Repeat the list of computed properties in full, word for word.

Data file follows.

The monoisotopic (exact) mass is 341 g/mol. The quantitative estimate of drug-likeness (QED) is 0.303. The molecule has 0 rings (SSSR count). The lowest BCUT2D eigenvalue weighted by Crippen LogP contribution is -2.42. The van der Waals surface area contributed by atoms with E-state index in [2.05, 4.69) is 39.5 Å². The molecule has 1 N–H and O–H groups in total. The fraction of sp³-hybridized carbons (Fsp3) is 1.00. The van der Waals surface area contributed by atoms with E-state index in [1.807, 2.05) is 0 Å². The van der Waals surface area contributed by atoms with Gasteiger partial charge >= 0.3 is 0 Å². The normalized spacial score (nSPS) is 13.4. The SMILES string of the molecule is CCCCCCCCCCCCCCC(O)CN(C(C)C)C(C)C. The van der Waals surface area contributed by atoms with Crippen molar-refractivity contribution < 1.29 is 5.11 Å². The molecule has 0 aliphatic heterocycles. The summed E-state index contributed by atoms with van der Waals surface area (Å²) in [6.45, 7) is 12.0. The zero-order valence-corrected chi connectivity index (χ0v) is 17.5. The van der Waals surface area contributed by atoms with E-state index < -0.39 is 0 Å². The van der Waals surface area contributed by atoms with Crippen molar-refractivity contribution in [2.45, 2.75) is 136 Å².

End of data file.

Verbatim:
The monoisotopic (exact) mass is 341 g/mol. The quantitative estimate of drug-likeness (QED) is 0.303. The molecule has 0 rings (SSSR count). The lowest BCUT2D eigenvalue weighted by Crippen LogP contribution is -2.42. The van der Waals surface area contributed by atoms with E-state index in [2.05, 4.69) is 39.5 Å². The molecule has 1 N–H and O–H groups in total. The fraction of sp³-hybridized carbons (Fsp3) is 1.00. The van der Waals surface area contributed by atoms with E-state index in [1.807, 2.05) is 0 Å². The van der Waals surface area contributed by atoms with Gasteiger partial charge >= 0.3 is 0 Å². The normalized spacial score (nSPS) is 13.4. The SMILES string of the molecule is CCCCCCCCCCCCCCC(O)CN(C(C)C)C(C)C. The van der Waals surface area contributed by atoms with Crippen molar-refractivity contribution < 1.29 is 5.11 Å². The molecule has 0 aliphatic heterocycles. The summed E-state index contributed by atoms with van der Waals surface area (Å²) in [6.45, 7) is 12.0. The zero-order valence-corrected chi connectivity index (χ0v) is 17.5. The van der Waals surface area contributed by atoms with E-state index < -0.39 is 0 Å². The van der Waals surface area contributed by atoms with Crippen molar-refractivity contribution in [2.45, 2.75) is 136 Å².